Bartonella bacteria are disease-causing, blood-borne pathogens found in various mammal species. A study in PLOS Neglected Tropical Diseases by Hannah Frank and colleagues at Stanford University, California suggests that humans play an important role in disease risk, infection patterns, and distribution of Bartonella, advancing current understanding of Bartonella‘s evolutionary history and how the bacteria may be transmitted between humans and other animal species.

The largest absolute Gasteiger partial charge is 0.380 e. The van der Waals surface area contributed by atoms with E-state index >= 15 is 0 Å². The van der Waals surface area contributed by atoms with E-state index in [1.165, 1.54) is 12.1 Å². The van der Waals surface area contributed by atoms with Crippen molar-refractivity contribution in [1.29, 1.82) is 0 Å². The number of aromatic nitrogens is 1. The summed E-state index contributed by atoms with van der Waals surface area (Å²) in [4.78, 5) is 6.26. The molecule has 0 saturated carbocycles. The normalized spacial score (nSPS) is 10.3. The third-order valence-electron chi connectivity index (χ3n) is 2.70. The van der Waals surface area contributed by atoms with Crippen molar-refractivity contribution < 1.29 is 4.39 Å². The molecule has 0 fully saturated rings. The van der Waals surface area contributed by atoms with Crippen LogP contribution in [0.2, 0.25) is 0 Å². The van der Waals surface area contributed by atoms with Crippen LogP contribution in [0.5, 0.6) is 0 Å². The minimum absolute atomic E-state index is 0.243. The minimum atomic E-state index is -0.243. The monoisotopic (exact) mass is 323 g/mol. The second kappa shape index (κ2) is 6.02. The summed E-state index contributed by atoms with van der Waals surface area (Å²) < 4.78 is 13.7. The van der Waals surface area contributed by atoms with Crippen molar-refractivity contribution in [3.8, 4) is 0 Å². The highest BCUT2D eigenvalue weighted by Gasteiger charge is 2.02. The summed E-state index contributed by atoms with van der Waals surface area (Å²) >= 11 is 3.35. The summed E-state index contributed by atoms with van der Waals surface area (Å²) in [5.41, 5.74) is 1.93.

Cross-species Bartonella transmission poses a threat to public health, wildlife, and domestic animals. However, the evolution of Bartonella strains and mechanisms of cross-species transmission are not well understood. To determine the bacteria’s evolutionary history and global distribution, researchers constructed global phylogenies using sequences accessed from public databases and built models to test their hypotheses. Additionally, they analyzed instances of Bartonella spillover from animals to humans using genetic isolates and case data collected from scientific literature.
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